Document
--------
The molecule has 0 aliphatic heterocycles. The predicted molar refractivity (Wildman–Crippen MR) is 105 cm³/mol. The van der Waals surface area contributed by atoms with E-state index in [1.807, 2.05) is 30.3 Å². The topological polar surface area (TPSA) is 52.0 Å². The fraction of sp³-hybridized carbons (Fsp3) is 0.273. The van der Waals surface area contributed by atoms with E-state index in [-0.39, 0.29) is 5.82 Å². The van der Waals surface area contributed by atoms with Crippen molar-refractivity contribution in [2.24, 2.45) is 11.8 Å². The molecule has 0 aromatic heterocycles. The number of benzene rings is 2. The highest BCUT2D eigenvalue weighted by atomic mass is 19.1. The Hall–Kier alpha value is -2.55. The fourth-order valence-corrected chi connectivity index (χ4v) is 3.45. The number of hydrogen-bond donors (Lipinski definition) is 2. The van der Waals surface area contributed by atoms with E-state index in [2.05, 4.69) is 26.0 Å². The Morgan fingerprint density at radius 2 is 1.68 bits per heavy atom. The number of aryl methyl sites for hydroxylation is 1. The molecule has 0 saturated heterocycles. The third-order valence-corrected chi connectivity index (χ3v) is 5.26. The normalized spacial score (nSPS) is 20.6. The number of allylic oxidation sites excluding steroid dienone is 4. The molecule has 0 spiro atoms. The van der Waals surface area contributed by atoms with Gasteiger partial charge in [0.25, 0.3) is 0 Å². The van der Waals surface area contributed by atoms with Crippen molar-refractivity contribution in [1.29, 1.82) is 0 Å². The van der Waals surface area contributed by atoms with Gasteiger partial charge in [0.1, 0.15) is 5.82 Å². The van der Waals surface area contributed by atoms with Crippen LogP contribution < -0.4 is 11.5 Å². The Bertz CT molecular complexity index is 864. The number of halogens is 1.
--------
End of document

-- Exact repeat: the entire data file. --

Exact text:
The molecule has 0 aliphatic heterocycles. The predicted molar refractivity (Wildman–Crippen MR) is 105 cm³/mol. The van der Waals surface area contributed by atoms with E-state index in [1.807, 2.05) is 30.3 Å². The topological polar surface area (TPSA) is 52.0 Å². The fraction of sp³-hybridized carbons (Fsp3) is 0.273. The van der Waals surface area contributed by atoms with E-state index in [-0.39, 0.29) is 5.82 Å². The van der Waals surface area contributed by atoms with Crippen molar-refractivity contribution in [2.24, 2.45) is 11.8 Å². The molecule has 0 aromatic heterocycles. The number of benzene rings is 2. The highest BCUT2D eigenvalue weighted by atomic mass is 19.1. The Hall–Kier alpha value is -2.55. The fourth-order valence-corrected chi connectivity index (χ4v) is 3.45. The number of hydrogen-bond donors (Lipinski definition) is 2. The van der Waals surface area contributed by atoms with E-state index in [2.05, 4.69) is 26.0 Å². The Morgan fingerprint density at radius 2 is 1.68 bits per heavy atom. The number of aryl methyl sites for hydroxylation is 1. The molecule has 0 saturated heterocycles. The third-order valence-corrected chi connectivity index (χ3v) is 5.26. The normalized spacial score (nSPS) is 20.6. The number of allylic oxidation sites excluding steroid dienone is 4. The molecule has 0 spiro atoms. The van der Waals surface area contributed by atoms with Gasteiger partial charge in [0.25, 0.3) is 0 Å². The van der Waals surface area contributed by atoms with Crippen molar-refractivity contribution in [1.29, 1.82) is 0 Å². The van der Waals surface area contributed by atoms with Gasteiger partial charge in [0.1, 0.15) is 5.82 Å². The van der Waals surface area contributed by atoms with Crippen LogP contribution < -0.4 is 11.5 Å². The Bertz CT molecular complexity index is 864. The number of halogens is 1.